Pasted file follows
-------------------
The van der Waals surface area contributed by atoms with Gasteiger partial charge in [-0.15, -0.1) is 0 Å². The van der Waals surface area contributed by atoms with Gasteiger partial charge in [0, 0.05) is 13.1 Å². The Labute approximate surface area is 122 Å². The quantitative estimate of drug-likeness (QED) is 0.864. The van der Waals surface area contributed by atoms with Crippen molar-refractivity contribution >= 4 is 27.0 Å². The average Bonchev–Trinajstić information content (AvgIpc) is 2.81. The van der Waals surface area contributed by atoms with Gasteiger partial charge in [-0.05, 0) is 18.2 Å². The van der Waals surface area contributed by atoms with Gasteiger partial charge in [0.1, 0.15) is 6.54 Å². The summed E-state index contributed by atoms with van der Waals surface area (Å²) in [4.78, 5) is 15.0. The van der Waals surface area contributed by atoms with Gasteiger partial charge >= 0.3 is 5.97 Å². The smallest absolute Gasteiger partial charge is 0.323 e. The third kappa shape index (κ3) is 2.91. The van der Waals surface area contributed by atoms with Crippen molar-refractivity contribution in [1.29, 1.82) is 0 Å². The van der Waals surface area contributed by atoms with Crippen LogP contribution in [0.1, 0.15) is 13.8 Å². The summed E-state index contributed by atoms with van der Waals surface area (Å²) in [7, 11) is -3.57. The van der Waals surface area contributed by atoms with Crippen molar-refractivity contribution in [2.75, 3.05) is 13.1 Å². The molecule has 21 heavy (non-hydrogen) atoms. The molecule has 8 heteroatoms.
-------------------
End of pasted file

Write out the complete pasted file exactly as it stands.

The van der Waals surface area contributed by atoms with Gasteiger partial charge in [-0.15, -0.1) is 0 Å². The van der Waals surface area contributed by atoms with Gasteiger partial charge in [0, 0.05) is 13.1 Å². The Labute approximate surface area is 122 Å². The quantitative estimate of drug-likeness (QED) is 0.864. The van der Waals surface area contributed by atoms with Crippen molar-refractivity contribution >= 4 is 27.0 Å². The average Bonchev–Trinajstić information content (AvgIpc) is 2.81. The van der Waals surface area contributed by atoms with Gasteiger partial charge in [-0.05, 0) is 18.2 Å². The van der Waals surface area contributed by atoms with Gasteiger partial charge in [0.1, 0.15) is 6.54 Å². The summed E-state index contributed by atoms with van der Waals surface area (Å²) in [4.78, 5) is 15.0. The van der Waals surface area contributed by atoms with Gasteiger partial charge >= 0.3 is 5.97 Å². The smallest absolute Gasteiger partial charge is 0.323 e. The third kappa shape index (κ3) is 2.91. The van der Waals surface area contributed by atoms with Crippen molar-refractivity contribution in [1.29, 1.82) is 0 Å². The van der Waals surface area contributed by atoms with Crippen LogP contribution in [0.1, 0.15) is 13.8 Å². The summed E-state index contributed by atoms with van der Waals surface area (Å²) in [7, 11) is -3.57. The van der Waals surface area contributed by atoms with Crippen molar-refractivity contribution in [2.75, 3.05) is 13.1 Å². The molecule has 21 heavy (non-hydrogen) atoms. The molecule has 8 heteroatoms.